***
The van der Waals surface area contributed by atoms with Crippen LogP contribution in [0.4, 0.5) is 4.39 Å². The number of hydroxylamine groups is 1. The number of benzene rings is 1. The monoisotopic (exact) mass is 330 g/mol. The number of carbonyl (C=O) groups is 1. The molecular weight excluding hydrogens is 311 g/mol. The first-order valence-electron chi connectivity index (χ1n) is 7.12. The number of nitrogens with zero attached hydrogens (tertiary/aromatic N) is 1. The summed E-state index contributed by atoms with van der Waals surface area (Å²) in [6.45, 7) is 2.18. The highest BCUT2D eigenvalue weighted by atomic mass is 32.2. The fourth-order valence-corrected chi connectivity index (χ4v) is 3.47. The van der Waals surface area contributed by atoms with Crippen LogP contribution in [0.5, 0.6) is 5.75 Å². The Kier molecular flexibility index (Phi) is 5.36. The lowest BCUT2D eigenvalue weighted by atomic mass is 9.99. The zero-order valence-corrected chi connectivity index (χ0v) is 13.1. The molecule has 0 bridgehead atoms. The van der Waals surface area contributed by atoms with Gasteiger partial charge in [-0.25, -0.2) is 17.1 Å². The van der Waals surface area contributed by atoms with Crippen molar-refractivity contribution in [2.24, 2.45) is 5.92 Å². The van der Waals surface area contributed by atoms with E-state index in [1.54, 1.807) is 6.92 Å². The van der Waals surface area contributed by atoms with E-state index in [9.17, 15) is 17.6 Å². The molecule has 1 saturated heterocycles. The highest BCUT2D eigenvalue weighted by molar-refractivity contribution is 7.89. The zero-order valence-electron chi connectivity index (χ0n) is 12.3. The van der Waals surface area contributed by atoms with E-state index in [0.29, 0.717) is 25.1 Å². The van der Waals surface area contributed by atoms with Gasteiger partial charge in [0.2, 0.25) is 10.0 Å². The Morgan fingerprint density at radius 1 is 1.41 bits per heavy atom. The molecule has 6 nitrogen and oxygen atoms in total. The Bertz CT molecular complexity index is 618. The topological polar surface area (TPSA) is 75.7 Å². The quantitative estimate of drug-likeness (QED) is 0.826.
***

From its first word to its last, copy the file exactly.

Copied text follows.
The van der Waals surface area contributed by atoms with Crippen LogP contribution in [0.4, 0.5) is 4.39 Å². The number of hydroxylamine groups is 1. The number of benzene rings is 1. The monoisotopic (exact) mass is 330 g/mol. The number of carbonyl (C=O) groups is 1. The molecular weight excluding hydrogens is 311 g/mol. The first-order valence-electron chi connectivity index (χ1n) is 7.12. The number of nitrogens with zero attached hydrogens (tertiary/aromatic N) is 1. The summed E-state index contributed by atoms with van der Waals surface area (Å²) in [6.45, 7) is 2.18. The highest BCUT2D eigenvalue weighted by atomic mass is 32.2. The fourth-order valence-corrected chi connectivity index (χ4v) is 3.47. The van der Waals surface area contributed by atoms with Crippen LogP contribution in [0.5, 0.6) is 5.75 Å². The Kier molecular flexibility index (Phi) is 5.36. The lowest BCUT2D eigenvalue weighted by atomic mass is 9.99. The zero-order valence-corrected chi connectivity index (χ0v) is 13.1. The molecule has 0 bridgehead atoms. The van der Waals surface area contributed by atoms with Gasteiger partial charge in [-0.25, -0.2) is 17.1 Å². The van der Waals surface area contributed by atoms with Crippen molar-refractivity contribution in [2.24, 2.45) is 5.92 Å². The van der Waals surface area contributed by atoms with E-state index in [1.54, 1.807) is 6.92 Å². The van der Waals surface area contributed by atoms with E-state index in [9.17, 15) is 17.6 Å². The molecule has 1 saturated heterocycles. The highest BCUT2D eigenvalue weighted by molar-refractivity contribution is 7.89. The zero-order valence-electron chi connectivity index (χ0n) is 12.3. The van der Waals surface area contributed by atoms with E-state index in [0.29, 0.717) is 25.1 Å². The van der Waals surface area contributed by atoms with Gasteiger partial charge in [0.2, 0.25) is 10.0 Å². The Morgan fingerprint density at radius 1 is 1.41 bits per heavy atom. The molecule has 6 nitrogen and oxygen atoms in total. The Bertz CT molecular complexity index is 618. The topological polar surface area (TPSA) is 75.7 Å². The quantitative estimate of drug-likeness (QED) is 0.826.